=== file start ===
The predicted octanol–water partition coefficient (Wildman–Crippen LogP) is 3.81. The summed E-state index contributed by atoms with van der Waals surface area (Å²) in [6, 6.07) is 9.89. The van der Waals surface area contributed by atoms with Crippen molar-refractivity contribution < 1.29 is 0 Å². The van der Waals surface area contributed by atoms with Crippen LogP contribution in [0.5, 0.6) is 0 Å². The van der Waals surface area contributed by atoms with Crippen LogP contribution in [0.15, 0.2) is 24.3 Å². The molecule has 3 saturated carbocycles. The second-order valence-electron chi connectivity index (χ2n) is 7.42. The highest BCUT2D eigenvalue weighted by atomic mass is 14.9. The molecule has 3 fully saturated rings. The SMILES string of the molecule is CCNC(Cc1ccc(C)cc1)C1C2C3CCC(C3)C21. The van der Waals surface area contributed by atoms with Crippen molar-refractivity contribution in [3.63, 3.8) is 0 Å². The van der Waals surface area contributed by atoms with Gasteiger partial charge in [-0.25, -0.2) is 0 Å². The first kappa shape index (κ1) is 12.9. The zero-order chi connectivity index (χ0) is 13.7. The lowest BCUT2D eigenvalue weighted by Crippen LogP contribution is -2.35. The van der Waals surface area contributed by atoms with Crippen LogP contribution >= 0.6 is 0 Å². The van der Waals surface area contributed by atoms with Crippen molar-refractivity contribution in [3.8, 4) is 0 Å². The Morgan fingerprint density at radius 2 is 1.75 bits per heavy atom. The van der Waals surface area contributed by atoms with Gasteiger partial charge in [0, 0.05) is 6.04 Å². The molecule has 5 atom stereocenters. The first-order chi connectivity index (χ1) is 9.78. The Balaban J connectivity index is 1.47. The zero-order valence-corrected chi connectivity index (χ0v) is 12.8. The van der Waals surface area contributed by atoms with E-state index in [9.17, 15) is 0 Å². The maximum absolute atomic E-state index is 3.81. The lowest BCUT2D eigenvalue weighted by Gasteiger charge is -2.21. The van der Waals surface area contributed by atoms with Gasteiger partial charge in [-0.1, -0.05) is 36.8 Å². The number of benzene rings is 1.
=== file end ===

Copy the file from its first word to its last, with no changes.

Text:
The predicted octanol–water partition coefficient (Wildman–Crippen LogP) is 3.81. The summed E-state index contributed by atoms with van der Waals surface area (Å²) in [6, 6.07) is 9.89. The van der Waals surface area contributed by atoms with Crippen molar-refractivity contribution < 1.29 is 0 Å². The van der Waals surface area contributed by atoms with Crippen LogP contribution in [0.5, 0.6) is 0 Å². The van der Waals surface area contributed by atoms with Crippen LogP contribution in [0.15, 0.2) is 24.3 Å². The molecule has 3 saturated carbocycles. The second-order valence-electron chi connectivity index (χ2n) is 7.42. The highest BCUT2D eigenvalue weighted by atomic mass is 14.9. The molecule has 3 fully saturated rings. The SMILES string of the molecule is CCNC(Cc1ccc(C)cc1)C1C2C3CCC(C3)C21. The van der Waals surface area contributed by atoms with Crippen molar-refractivity contribution in [3.63, 3.8) is 0 Å². The van der Waals surface area contributed by atoms with Gasteiger partial charge in [-0.25, -0.2) is 0 Å². The first kappa shape index (κ1) is 12.9. The zero-order chi connectivity index (χ0) is 13.7. The lowest BCUT2D eigenvalue weighted by Crippen LogP contribution is -2.35. The van der Waals surface area contributed by atoms with Crippen LogP contribution >= 0.6 is 0 Å². The van der Waals surface area contributed by atoms with Crippen molar-refractivity contribution in [3.8, 4) is 0 Å². The Morgan fingerprint density at radius 2 is 1.75 bits per heavy atom. The van der Waals surface area contributed by atoms with Gasteiger partial charge in [0, 0.05) is 6.04 Å². The molecule has 5 atom stereocenters. The first-order chi connectivity index (χ1) is 9.78. The Balaban J connectivity index is 1.47. The zero-order valence-corrected chi connectivity index (χ0v) is 12.8. The van der Waals surface area contributed by atoms with E-state index in [9.17, 15) is 0 Å². The maximum absolute atomic E-state index is 3.81. The lowest BCUT2D eigenvalue weighted by Gasteiger charge is -2.21. The van der Waals surface area contributed by atoms with Gasteiger partial charge in [-0.1, -0.05) is 36.8 Å². The number of benzene rings is 1.